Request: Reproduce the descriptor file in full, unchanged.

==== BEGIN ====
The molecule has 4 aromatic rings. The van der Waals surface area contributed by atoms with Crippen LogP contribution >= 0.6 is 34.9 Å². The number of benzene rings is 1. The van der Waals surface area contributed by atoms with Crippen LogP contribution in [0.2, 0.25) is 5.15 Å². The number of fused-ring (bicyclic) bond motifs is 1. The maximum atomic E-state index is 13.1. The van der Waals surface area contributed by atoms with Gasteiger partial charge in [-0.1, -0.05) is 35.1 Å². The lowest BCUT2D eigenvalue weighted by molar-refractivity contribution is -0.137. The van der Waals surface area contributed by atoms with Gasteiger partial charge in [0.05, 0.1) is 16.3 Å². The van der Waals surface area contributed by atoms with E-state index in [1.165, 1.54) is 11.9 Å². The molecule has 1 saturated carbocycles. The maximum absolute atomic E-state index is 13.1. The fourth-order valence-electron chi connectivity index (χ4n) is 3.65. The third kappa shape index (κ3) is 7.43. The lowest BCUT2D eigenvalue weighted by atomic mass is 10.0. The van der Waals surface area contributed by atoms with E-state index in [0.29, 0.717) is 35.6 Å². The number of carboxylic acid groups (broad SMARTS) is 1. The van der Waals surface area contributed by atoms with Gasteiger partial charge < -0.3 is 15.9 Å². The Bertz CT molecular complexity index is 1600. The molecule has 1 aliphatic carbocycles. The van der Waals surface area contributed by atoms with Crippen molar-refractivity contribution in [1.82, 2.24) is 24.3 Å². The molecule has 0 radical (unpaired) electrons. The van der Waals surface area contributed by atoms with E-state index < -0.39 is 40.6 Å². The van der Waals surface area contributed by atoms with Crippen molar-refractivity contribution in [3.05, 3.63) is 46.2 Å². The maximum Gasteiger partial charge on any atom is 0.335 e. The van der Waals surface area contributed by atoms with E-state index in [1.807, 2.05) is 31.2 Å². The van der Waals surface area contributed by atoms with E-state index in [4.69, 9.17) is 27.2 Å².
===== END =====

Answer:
The molecule has 4 aromatic rings. The van der Waals surface area contributed by atoms with Crippen LogP contribution >= 0.6 is 34.9 Å². The number of benzene rings is 1. The van der Waals surface area contributed by atoms with Crippen LogP contribution in [0.2, 0.25) is 5.15 Å². The number of fused-ring (bicyclic) bond motifs is 1. The maximum atomic E-state index is 13.1. The van der Waals surface area contributed by atoms with Gasteiger partial charge in [-0.1, -0.05) is 35.1 Å². The lowest BCUT2D eigenvalue weighted by molar-refractivity contribution is -0.137. The van der Waals surface area contributed by atoms with Gasteiger partial charge in [0.05, 0.1) is 16.3 Å². The van der Waals surface area contributed by atoms with E-state index in [1.165, 1.54) is 11.9 Å². The molecule has 1 saturated carbocycles. The maximum absolute atomic E-state index is 13.1. The fourth-order valence-electron chi connectivity index (χ4n) is 3.65. The third kappa shape index (κ3) is 7.43. The lowest BCUT2D eigenvalue weighted by atomic mass is 10.0. The van der Waals surface area contributed by atoms with E-state index in [0.29, 0.717) is 35.6 Å². The number of carboxylic acid groups (broad SMARTS) is 1. The van der Waals surface area contributed by atoms with Gasteiger partial charge < -0.3 is 15.9 Å². The Bertz CT molecular complexity index is 1600. The molecule has 1 aliphatic carbocycles. The van der Waals surface area contributed by atoms with Crippen molar-refractivity contribution in [1.82, 2.24) is 24.3 Å². The molecule has 0 radical (unpaired) electrons. The van der Waals surface area contributed by atoms with E-state index < -0.39 is 40.6 Å². The van der Waals surface area contributed by atoms with Crippen molar-refractivity contribution in [3.05, 3.63) is 46.2 Å². The maximum Gasteiger partial charge on any atom is 0.335 e. The van der Waals surface area contributed by atoms with E-state index in [1.807, 2.05) is 31.2 Å². The van der Waals surface area contributed by atoms with E-state index in [4.69, 9.17) is 27.2 Å².